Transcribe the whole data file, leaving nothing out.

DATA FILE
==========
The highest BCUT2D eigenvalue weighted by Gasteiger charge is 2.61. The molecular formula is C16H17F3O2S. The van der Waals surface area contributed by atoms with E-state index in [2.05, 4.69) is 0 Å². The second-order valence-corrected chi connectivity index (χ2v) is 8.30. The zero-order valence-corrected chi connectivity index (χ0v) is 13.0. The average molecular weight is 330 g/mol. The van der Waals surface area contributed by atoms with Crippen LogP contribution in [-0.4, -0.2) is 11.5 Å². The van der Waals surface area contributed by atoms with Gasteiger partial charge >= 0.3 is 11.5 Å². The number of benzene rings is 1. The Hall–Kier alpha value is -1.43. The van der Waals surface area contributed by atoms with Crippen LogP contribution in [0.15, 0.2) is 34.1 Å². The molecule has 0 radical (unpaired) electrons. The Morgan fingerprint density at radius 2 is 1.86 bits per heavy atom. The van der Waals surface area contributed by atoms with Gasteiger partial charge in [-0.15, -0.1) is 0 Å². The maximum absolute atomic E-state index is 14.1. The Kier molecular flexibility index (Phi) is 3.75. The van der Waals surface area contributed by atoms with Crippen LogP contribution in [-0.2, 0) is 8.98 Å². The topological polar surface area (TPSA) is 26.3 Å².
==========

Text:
The highest BCUT2D eigenvalue weighted by Gasteiger charge is 2.61. The molecular formula is C16H17F3O2S. The van der Waals surface area contributed by atoms with E-state index in [2.05, 4.69) is 0 Å². The second-order valence-corrected chi connectivity index (χ2v) is 8.30. The zero-order valence-corrected chi connectivity index (χ0v) is 13.0. The average molecular weight is 330 g/mol. The van der Waals surface area contributed by atoms with Crippen LogP contribution in [-0.4, -0.2) is 11.5 Å². The van der Waals surface area contributed by atoms with Gasteiger partial charge >= 0.3 is 11.5 Å². The number of benzene rings is 1. The Hall–Kier alpha value is -1.43. The van der Waals surface area contributed by atoms with Crippen LogP contribution in [0.15, 0.2) is 34.1 Å². The molecule has 0 radical (unpaired) electrons. The Morgan fingerprint density at radius 2 is 1.86 bits per heavy atom. The van der Waals surface area contributed by atoms with Gasteiger partial charge in [-0.15, -0.1) is 0 Å². The maximum absolute atomic E-state index is 14.1. The Kier molecular flexibility index (Phi) is 3.75. The van der Waals surface area contributed by atoms with Crippen LogP contribution in [-0.2, 0) is 8.98 Å². The topological polar surface area (TPSA) is 26.3 Å².